Aircraft Cockpit Automation - Good or Bad

optomist1

A Sea of Statistics
Trusted
#1
With the recent tragedy re: Lion Air Flight JT610...and the not too distant Air France Flight 447 tragedy, has the commercial aviation field reached;
1) the point of technological saturation,
2) an undue over reliance upon technology negating or dulling the most basic aspects of pilot skills or
3) is it case of too much technology foisted upon aircraft crews too quickly

Your thoughts and insight will be appreciated....
optomist1
 

John Broomfield

Fully retired...
Trusted
#2
Autonomous vehicles also expect drivers to keep the driving skills sharp and instantly available for an unpredictable 1% of the time.

How these designs pass validation is a bit of a mystery to me.
 

Marc

Retired Old Goat
Staff member
Admin
#3
I remember the first FBW ("fly by wire") aircraft and how many pilots who cringed at the idea of no direct controls (myself included).

It's not a choice any more than "self driving cars" are the future.

In the long run automation is good with the understanding that nothing is fail-safe at this point in time, nor do I personally believe anything will ever be totally fail-safe.

How these designs pass validation is a bit of a mystery to me.
Flight simulators.
 

John Broomfield

Fully retired...
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#4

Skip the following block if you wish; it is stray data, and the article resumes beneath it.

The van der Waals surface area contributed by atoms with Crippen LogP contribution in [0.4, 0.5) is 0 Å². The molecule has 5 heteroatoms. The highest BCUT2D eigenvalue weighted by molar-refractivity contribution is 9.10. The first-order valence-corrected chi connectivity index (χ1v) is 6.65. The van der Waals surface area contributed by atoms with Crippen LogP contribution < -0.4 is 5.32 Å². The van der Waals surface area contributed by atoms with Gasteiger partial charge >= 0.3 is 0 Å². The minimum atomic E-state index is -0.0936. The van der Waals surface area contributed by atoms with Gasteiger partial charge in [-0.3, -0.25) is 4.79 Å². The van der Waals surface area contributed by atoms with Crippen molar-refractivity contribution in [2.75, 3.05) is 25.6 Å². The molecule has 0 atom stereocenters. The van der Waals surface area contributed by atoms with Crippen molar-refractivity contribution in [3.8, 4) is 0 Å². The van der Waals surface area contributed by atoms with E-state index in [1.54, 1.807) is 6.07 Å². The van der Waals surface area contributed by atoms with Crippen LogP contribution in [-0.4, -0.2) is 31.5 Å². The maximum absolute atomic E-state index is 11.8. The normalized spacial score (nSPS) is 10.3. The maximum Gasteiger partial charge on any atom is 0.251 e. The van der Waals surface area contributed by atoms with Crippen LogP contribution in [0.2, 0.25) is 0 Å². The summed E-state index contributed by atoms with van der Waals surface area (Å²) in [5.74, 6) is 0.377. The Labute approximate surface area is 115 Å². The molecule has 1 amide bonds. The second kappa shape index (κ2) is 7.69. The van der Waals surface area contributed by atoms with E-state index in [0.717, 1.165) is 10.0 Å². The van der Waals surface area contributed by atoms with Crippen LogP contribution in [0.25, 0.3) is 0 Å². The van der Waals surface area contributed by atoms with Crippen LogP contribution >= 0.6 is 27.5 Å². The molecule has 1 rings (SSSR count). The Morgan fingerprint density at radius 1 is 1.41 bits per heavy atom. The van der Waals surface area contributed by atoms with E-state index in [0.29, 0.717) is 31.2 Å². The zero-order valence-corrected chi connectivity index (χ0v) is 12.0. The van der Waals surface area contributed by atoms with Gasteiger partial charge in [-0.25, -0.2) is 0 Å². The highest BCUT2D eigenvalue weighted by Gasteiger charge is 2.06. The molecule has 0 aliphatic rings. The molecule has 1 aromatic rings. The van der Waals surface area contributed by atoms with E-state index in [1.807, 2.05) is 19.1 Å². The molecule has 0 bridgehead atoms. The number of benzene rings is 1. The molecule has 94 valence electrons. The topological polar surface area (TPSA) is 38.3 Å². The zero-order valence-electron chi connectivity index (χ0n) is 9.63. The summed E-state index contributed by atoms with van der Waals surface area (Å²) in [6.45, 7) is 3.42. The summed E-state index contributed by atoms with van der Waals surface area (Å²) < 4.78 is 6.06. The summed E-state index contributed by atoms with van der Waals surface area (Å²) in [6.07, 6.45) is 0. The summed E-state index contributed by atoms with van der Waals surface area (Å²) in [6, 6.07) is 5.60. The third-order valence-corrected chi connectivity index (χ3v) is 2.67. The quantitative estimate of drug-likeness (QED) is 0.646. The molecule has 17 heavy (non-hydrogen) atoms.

Flight simulators that give pilots nothing to do except randomly?

Or flight simulators that show what happens when pilot and copilot compete in trying to regain control of an aircraft?

Hopefully the simulator permutations are validated too.
 

Marc

Retired Old Goat
Staff member
Admin
#5
Flight simulators that give pilots nothing to do except randomly?

Or flight simulators that show what happens when pilot and copilot compete in trying to regain control of an aircraft?
Both. Part of the whole idea is to present potential emergency and very "confusing" scenarios. Even flight simulators have to be validated.

In addition, when an aircraft is certified, before it can be sold, there are quite a few actual highly instrumented flights as a combination "verification/validation" of the actual aircraft. E.g.: Boeing 707 - Wikipedia - A very interesting case.


 

optomist1

A Sea of Statistics
Trusted
#6
Even more sobering...for the “autopilot flight management system”, what did the DFMEA look like, how well was it vetted?
 

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